"i failed to pull an all-nighter, so i went to sleep for 2 hours"

For the past 2 days, I’ve experienced my first ever Hackathon through a hardcore 30 hours coding session. The Hackathon, Battle Hack New York, was hosted by Paypal and the winner will compete in the World Finals in San Jose. For me and three other WDI coursemates, our mission was not to win any prizes; our goal was to participate, learn, and have fun. It was quite an experience for a junior developer, thereby I would like to share bits of it with everyone.

To kick it off on Saturday morning 9AM, everyone, which means developers, designers, and entrepreneurs, arrive and has a chance to pitch his or her idea by recording a short video. Based on the videos, the rest of the crowd would be able to form teams and started hacking right away. The WDI crew decided to work together because we wanted to build a product together through this first experience, and our idea was a parking spot sharing web app that allows anyone to price tag his parking spot for other users. We splitted up the work, Teddy was in charge of hooking up the Google Map API, Wesley was the front-end designer, whereas Zach and I engaged ourselves in applying the Paypal, Twilio, and Sendgrid APIs.

Tasks were allocated, so we started coding right after lunch. The first few hours was painful as the Paypal API was incredibly tough to implement, and we had to make a couple of trips to get assistance from many people, including Nick from Sendgrid and Jonathan from Twilio. If you ask me what’s the biggest thing I got out of this hackathon, I would tell you that we got familiar with a ton of APIs (the four above). After exhausting ourselves with tired eyes in the freezing room, the organizing team suddenly rushed into our room and announced that we’ve won the Best Idea Award with the parking spot app! It was unbelievable, shocking, and even overwhelming to learn about that because now, we are responsible to build a great product by tomorrow, as people are watching us! That thought passed through my mind but soon enough I was back to the excitement, celebrating our victory (haha) of winning four quad-copters among ourselves. The filming crew was absolutely fantastic as they came by many times to interview us about our experience, and we loved to share the journey with the rest of the world, with whoever wanting to start diving into software development.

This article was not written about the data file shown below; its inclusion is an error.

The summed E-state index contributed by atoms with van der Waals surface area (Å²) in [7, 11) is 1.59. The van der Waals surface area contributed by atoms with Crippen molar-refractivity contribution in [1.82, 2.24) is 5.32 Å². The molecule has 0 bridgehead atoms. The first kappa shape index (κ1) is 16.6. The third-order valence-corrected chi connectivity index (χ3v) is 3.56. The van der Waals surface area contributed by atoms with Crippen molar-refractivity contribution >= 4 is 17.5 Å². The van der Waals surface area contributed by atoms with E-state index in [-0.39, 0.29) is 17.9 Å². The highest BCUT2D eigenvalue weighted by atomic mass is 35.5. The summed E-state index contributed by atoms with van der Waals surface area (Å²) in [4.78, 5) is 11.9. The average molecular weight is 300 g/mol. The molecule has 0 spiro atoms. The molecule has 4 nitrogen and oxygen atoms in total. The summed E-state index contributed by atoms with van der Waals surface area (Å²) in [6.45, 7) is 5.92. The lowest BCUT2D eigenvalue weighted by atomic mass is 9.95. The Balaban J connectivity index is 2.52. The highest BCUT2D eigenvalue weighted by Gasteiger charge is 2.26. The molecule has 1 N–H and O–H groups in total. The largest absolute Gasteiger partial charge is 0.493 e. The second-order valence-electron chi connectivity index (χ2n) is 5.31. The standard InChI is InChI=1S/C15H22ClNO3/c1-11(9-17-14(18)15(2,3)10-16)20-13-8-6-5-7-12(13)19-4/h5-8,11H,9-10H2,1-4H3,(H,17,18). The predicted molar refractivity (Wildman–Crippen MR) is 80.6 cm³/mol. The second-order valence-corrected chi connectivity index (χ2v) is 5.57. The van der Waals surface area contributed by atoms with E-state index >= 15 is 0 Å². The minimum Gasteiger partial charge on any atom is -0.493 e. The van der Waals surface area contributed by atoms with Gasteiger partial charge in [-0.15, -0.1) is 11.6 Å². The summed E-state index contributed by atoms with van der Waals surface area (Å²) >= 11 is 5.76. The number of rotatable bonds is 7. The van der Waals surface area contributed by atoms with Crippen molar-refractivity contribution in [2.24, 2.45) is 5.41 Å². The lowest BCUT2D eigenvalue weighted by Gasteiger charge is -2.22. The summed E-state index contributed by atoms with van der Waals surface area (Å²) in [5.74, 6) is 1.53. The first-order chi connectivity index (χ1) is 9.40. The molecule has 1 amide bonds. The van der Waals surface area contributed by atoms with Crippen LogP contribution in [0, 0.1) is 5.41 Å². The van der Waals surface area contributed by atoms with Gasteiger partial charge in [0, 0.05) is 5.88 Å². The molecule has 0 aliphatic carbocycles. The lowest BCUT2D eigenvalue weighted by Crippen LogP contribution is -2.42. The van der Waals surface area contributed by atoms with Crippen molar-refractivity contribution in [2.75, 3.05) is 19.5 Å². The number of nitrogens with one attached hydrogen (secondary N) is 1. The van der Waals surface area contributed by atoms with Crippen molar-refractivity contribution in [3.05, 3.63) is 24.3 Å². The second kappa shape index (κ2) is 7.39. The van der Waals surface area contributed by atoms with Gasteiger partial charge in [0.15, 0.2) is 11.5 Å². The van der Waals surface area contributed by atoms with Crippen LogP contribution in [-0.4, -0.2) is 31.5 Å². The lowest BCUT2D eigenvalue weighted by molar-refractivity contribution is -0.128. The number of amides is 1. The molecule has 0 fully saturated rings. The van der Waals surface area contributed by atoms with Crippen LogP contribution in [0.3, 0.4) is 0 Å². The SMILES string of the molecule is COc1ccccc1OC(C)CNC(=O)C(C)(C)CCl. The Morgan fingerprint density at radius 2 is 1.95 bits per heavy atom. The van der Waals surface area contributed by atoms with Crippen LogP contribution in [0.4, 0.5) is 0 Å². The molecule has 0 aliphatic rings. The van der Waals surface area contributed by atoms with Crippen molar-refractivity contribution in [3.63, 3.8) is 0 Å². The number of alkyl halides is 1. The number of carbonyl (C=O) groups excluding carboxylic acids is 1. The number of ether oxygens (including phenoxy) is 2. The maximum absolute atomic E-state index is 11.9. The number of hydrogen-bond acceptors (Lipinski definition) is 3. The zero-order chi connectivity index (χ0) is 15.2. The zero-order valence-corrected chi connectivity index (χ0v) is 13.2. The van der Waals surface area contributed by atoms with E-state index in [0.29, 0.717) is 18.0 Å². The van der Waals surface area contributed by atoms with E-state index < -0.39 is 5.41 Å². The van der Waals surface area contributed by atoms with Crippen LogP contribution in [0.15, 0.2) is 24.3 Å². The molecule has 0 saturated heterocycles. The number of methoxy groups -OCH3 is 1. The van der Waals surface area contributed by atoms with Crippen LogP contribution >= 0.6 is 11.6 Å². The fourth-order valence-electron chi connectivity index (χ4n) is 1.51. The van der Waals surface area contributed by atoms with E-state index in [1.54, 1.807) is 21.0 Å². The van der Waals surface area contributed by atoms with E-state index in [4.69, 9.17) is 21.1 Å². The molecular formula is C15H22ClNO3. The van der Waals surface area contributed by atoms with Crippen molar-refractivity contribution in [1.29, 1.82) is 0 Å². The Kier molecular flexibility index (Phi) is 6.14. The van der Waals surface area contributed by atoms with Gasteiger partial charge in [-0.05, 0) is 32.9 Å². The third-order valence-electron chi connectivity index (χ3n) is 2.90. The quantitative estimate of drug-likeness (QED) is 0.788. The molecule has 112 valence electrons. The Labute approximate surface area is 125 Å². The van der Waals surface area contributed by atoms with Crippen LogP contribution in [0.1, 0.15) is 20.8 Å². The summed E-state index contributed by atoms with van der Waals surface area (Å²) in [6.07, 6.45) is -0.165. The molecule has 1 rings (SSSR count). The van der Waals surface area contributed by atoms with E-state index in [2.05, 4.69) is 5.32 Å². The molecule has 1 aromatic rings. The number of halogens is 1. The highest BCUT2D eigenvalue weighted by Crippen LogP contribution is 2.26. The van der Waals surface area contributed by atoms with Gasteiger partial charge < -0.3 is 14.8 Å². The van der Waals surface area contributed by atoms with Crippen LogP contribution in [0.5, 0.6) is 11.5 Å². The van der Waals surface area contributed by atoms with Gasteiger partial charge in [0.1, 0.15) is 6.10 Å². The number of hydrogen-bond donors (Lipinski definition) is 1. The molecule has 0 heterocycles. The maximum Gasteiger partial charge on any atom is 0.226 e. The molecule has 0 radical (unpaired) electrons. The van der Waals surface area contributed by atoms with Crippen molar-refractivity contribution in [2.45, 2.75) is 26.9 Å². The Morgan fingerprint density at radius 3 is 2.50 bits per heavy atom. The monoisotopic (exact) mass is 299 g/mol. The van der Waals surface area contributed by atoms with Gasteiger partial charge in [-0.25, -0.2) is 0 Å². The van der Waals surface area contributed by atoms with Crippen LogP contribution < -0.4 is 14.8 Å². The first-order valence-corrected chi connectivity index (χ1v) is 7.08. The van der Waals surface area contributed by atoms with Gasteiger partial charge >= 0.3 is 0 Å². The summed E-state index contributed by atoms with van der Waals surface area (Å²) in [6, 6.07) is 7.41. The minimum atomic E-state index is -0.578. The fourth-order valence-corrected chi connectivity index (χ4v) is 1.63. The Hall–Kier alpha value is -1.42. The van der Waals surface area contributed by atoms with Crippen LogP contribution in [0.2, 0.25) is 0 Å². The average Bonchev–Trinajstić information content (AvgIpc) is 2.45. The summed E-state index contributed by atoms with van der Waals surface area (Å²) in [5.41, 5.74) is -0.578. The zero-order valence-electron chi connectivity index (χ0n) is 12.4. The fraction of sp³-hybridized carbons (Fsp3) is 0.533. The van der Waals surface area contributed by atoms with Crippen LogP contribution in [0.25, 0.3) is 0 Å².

Happy hours always flew fast, and all of a sudden it was past midnight and we did not get a lot of work done. I basically focused on connecting our application with Twilio and Sendgrid. I was pretty grateful that the two APIs were so much easier to implement than the Paypal API. Taking a short break by walking around NYC Alley became a routine and I saw many after many passed out on couches, whereas the luckier ones took spots in the nap center with air mattress. I was crashing by around 4AM and had to take an hour and half to recharge, when I returned at 6AM, that was when we started sprinting towards our finished product.

Everyone was working hard on his own parts, and we practiced a ton of git commands, finally came to realize how hard it is to do collaborative programming. The product slowly came together and we were feeling great about what we were able to build in the past 20 hours or so, considering we were only programming for five weeks. Not to our surprise, our story actually attracted people and the Paypal team was extra friendly to us, the media interviewed our story, and Generally Assembly actaully tweeted about us. To that point, we already made a pretty huge accomplishment in our part and we were happy to check out other people’s projects and to learn from them.

To wrap up my experience, I totally had a ton of fun at the hackathon. Everyone who wants to become a developer should totally participate in hackathons in any way. Even though our product was not quite up to standard, but it was beautiful in our eyes. I also came to realize the requirement of winning this kind of competition is to have high coding abilith. The idea does not matter as much in a hackathon, though it does matter in a startup competition. In a hackathon, the ability to demonstrate skills and to represent the city to join the World Finals was a big part. However, there is no need to get discourged by that because winning is not the major part of the experience. What I’ve learned in that 30 hours far exceeded anything, and not to mention we won quad-copters, raspberry PI, and a couple free tees!

After I went home, I passed out around 9PM on Sunday and slept til 8AM the next morning. It was an amazing sleep. I hope this sharing will tempt you enough to participate in the next hackathon near you.

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